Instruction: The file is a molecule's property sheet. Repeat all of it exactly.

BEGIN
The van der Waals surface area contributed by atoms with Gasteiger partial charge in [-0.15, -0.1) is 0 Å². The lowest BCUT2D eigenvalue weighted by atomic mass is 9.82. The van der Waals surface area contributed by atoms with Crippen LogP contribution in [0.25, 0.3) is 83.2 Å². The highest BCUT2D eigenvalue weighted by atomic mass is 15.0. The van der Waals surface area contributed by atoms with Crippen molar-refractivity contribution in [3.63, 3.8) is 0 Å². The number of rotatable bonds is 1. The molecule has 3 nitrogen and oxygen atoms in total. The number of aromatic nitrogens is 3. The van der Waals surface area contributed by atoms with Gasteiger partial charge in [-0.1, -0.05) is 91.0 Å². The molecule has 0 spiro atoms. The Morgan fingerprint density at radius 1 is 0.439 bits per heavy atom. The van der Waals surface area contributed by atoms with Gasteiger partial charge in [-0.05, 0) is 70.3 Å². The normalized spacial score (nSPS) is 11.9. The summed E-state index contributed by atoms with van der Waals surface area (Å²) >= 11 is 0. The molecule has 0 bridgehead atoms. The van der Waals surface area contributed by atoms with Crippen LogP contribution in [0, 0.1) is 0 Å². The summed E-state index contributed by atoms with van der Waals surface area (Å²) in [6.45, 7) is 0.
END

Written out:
The van der Waals surface area contributed by atoms with Gasteiger partial charge in [-0.15, -0.1) is 0 Å². The lowest BCUT2D eigenvalue weighted by atomic mass is 9.82. The van der Waals surface area contributed by atoms with Crippen LogP contribution in [0.25, 0.3) is 83.2 Å². The highest BCUT2D eigenvalue weighted by atomic mass is 15.0. The van der Waals surface area contributed by atoms with Crippen molar-refractivity contribution in [3.63, 3.8) is 0 Å². The number of rotatable bonds is 1. The molecule has 3 nitrogen and oxygen atoms in total. The number of aromatic nitrogens is 3. The van der Waals surface area contributed by atoms with Gasteiger partial charge in [-0.1, -0.05) is 91.0 Å². The molecule has 0 spiro atoms. The Morgan fingerprint density at radius 1 is 0.439 bits per heavy atom. The van der Waals surface area contributed by atoms with Gasteiger partial charge in [-0.05, 0) is 70.3 Å². The normalized spacial score (nSPS) is 11.9. The summed E-state index contributed by atoms with van der Waals surface area (Å²) >= 11 is 0. The molecule has 0 bridgehead atoms. The van der Waals surface area contributed by atoms with Crippen LogP contribution in [0, 0.1) is 0 Å². The summed E-state index contributed by atoms with van der Waals surface area (Å²) in [6.45, 7) is 0.